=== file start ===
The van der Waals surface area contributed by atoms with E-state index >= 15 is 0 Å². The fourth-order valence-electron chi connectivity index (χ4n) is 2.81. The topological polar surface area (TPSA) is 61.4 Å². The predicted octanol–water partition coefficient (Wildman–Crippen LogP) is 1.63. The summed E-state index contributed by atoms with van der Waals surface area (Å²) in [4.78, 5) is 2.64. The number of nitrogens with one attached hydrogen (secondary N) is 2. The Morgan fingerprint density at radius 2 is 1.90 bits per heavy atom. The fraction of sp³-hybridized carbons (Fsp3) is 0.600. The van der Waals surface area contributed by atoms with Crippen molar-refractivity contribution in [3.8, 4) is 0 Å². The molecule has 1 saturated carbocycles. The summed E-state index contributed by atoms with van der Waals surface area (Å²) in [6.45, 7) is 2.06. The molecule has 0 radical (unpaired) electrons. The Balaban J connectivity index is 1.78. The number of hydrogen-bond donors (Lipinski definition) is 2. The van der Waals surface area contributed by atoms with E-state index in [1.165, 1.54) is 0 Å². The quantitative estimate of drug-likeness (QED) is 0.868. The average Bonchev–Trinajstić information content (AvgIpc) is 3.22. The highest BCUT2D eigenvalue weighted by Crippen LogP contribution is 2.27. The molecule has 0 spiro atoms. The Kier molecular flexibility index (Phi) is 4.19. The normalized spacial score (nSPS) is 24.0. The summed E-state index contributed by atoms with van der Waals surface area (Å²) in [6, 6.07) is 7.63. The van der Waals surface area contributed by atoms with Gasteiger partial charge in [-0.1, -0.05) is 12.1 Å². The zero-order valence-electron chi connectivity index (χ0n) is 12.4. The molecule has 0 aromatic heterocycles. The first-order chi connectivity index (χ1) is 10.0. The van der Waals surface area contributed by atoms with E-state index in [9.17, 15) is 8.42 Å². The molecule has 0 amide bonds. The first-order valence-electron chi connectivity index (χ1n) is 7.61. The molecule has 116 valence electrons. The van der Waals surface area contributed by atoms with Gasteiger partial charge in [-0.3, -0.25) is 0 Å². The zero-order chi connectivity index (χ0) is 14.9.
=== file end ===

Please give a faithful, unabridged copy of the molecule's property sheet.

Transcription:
The van der Waals surface area contributed by atoms with E-state index >= 15 is 0 Å². The fourth-order valence-electron chi connectivity index (χ4n) is 2.81. The topological polar surface area (TPSA) is 61.4 Å². The predicted octanol–water partition coefficient (Wildman–Crippen LogP) is 1.63. The summed E-state index contributed by atoms with van der Waals surface area (Å²) in [4.78, 5) is 2.64. The number of nitrogens with one attached hydrogen (secondary N) is 2. The Morgan fingerprint density at radius 2 is 1.90 bits per heavy atom. The fraction of sp³-hybridized carbons (Fsp3) is 0.600. The van der Waals surface area contributed by atoms with Crippen molar-refractivity contribution in [3.8, 4) is 0 Å². The molecule has 1 saturated carbocycles. The summed E-state index contributed by atoms with van der Waals surface area (Å²) in [6.45, 7) is 2.06. The molecule has 0 radical (unpaired) electrons. The Balaban J connectivity index is 1.78. The number of hydrogen-bond donors (Lipinski definition) is 2. The van der Waals surface area contributed by atoms with E-state index in [1.165, 1.54) is 0 Å². The quantitative estimate of drug-likeness (QED) is 0.868. The average Bonchev–Trinajstić information content (AvgIpc) is 3.22. The highest BCUT2D eigenvalue weighted by Crippen LogP contribution is 2.27. The molecule has 0 spiro atoms. The Kier molecular flexibility index (Phi) is 4.19. The normalized spacial score (nSPS) is 24.0. The summed E-state index contributed by atoms with van der Waals surface area (Å²) in [6, 6.07) is 7.63. The van der Waals surface area contributed by atoms with Gasteiger partial charge in [-0.1, -0.05) is 12.1 Å². The zero-order valence-electron chi connectivity index (χ0n) is 12.4. The molecule has 0 aromatic heterocycles. The first-order chi connectivity index (χ1) is 10.0. The van der Waals surface area contributed by atoms with E-state index in [9.17, 15) is 8.42 Å². The molecule has 0 amide bonds. The first-order valence-electron chi connectivity index (χ1n) is 7.61. The molecule has 116 valence electrons. The van der Waals surface area contributed by atoms with Gasteiger partial charge in [-0.3, -0.25) is 0 Å². The zero-order chi connectivity index (χ0) is 14.9.